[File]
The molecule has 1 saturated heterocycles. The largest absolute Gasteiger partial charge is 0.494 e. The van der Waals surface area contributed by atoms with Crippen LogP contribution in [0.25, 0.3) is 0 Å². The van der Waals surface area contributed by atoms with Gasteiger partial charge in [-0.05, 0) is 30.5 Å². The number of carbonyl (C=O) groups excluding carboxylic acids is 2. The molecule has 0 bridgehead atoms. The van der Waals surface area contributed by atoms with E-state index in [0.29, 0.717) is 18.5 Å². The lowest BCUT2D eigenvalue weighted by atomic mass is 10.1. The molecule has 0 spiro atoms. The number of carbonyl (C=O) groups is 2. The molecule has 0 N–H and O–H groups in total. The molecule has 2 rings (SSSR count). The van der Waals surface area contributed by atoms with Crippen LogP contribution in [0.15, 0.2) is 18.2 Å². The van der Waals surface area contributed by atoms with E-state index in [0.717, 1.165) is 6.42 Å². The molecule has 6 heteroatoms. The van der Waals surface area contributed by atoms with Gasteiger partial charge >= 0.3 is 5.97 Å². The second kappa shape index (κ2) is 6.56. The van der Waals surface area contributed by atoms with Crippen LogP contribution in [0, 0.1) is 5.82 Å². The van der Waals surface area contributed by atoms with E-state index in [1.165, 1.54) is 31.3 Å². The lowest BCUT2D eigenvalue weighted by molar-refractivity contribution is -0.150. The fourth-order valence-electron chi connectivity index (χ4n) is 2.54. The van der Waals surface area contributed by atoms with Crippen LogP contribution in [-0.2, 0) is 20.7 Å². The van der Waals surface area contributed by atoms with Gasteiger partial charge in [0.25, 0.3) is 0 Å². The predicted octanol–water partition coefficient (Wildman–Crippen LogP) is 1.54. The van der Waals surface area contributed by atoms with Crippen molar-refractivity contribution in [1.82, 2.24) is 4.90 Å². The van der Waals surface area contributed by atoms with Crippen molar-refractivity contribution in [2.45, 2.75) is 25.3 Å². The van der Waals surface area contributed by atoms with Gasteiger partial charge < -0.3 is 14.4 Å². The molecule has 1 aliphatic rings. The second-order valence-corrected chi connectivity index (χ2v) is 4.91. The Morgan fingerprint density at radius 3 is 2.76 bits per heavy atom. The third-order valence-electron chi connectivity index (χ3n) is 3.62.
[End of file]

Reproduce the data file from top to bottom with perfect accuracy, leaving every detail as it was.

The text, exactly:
The molecule has 1 saturated heterocycles. The largest absolute Gasteiger partial charge is 0.494 e. The van der Waals surface area contributed by atoms with Crippen LogP contribution in [0.25, 0.3) is 0 Å². The van der Waals surface area contributed by atoms with Gasteiger partial charge in [-0.05, 0) is 30.5 Å². The number of carbonyl (C=O) groups excluding carboxylic acids is 2. The molecule has 0 bridgehead atoms. The van der Waals surface area contributed by atoms with E-state index in [0.29, 0.717) is 18.5 Å². The lowest BCUT2D eigenvalue weighted by atomic mass is 10.1. The molecule has 0 spiro atoms. The number of carbonyl (C=O) groups is 2. The molecule has 0 N–H and O–H groups in total. The molecule has 2 rings (SSSR count). The van der Waals surface area contributed by atoms with Crippen LogP contribution in [0.15, 0.2) is 18.2 Å². The van der Waals surface area contributed by atoms with E-state index in [0.717, 1.165) is 6.42 Å². The molecule has 6 heteroatoms. The van der Waals surface area contributed by atoms with Gasteiger partial charge >= 0.3 is 5.97 Å². The second kappa shape index (κ2) is 6.56. The van der Waals surface area contributed by atoms with Crippen LogP contribution in [0, 0.1) is 5.82 Å². The van der Waals surface area contributed by atoms with E-state index in [1.165, 1.54) is 31.3 Å². The lowest BCUT2D eigenvalue weighted by molar-refractivity contribution is -0.150. The fourth-order valence-electron chi connectivity index (χ4n) is 2.54. The van der Waals surface area contributed by atoms with Crippen LogP contribution in [-0.2, 0) is 20.7 Å². The van der Waals surface area contributed by atoms with Gasteiger partial charge in [0.25, 0.3) is 0 Å². The predicted octanol–water partition coefficient (Wildman–Crippen LogP) is 1.54. The van der Waals surface area contributed by atoms with Crippen molar-refractivity contribution in [1.82, 2.24) is 4.90 Å². The van der Waals surface area contributed by atoms with Crippen molar-refractivity contribution in [2.45, 2.75) is 25.3 Å². The van der Waals surface area contributed by atoms with Gasteiger partial charge < -0.3 is 14.4 Å². The molecule has 1 aliphatic rings. The second-order valence-corrected chi connectivity index (χ2v) is 4.91. The Morgan fingerprint density at radius 3 is 2.76 bits per heavy atom. The third-order valence-electron chi connectivity index (χ3n) is 3.62.